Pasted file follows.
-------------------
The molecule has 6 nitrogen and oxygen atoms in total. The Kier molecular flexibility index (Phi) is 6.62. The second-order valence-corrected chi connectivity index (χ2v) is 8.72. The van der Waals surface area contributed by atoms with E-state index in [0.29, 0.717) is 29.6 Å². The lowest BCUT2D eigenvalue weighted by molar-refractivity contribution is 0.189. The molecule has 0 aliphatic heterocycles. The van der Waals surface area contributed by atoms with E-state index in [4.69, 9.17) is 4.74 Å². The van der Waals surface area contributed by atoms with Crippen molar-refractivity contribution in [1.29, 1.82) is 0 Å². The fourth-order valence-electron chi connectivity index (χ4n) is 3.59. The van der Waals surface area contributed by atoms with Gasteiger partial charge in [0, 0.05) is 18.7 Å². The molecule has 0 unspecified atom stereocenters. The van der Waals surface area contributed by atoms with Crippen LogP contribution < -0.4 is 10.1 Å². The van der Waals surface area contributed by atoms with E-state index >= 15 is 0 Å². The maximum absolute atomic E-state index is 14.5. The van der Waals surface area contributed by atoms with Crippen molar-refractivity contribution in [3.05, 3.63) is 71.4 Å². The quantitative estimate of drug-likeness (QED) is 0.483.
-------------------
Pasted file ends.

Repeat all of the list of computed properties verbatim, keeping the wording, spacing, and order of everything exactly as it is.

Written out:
The molecule has 6 nitrogen and oxygen atoms in total. The Kier molecular flexibility index (Phi) is 6.62. The second-order valence-corrected chi connectivity index (χ2v) is 8.72. The van der Waals surface area contributed by atoms with E-state index in [0.29, 0.717) is 29.6 Å². The lowest BCUT2D eigenvalue weighted by molar-refractivity contribution is 0.189. The molecule has 0 aliphatic heterocycles. The van der Waals surface area contributed by atoms with E-state index in [4.69, 9.17) is 4.74 Å². The van der Waals surface area contributed by atoms with Crippen molar-refractivity contribution in [1.29, 1.82) is 0 Å². The fourth-order valence-electron chi connectivity index (χ4n) is 3.59. The van der Waals surface area contributed by atoms with Gasteiger partial charge in [0, 0.05) is 18.7 Å². The molecule has 0 unspecified atom stereocenters. The van der Waals surface area contributed by atoms with Crippen LogP contribution < -0.4 is 10.1 Å². The van der Waals surface area contributed by atoms with E-state index >= 15 is 0 Å². The maximum absolute atomic E-state index is 14.5. The van der Waals surface area contributed by atoms with Crippen molar-refractivity contribution in [3.05, 3.63) is 71.4 Å². The quantitative estimate of drug-likeness (QED) is 0.483.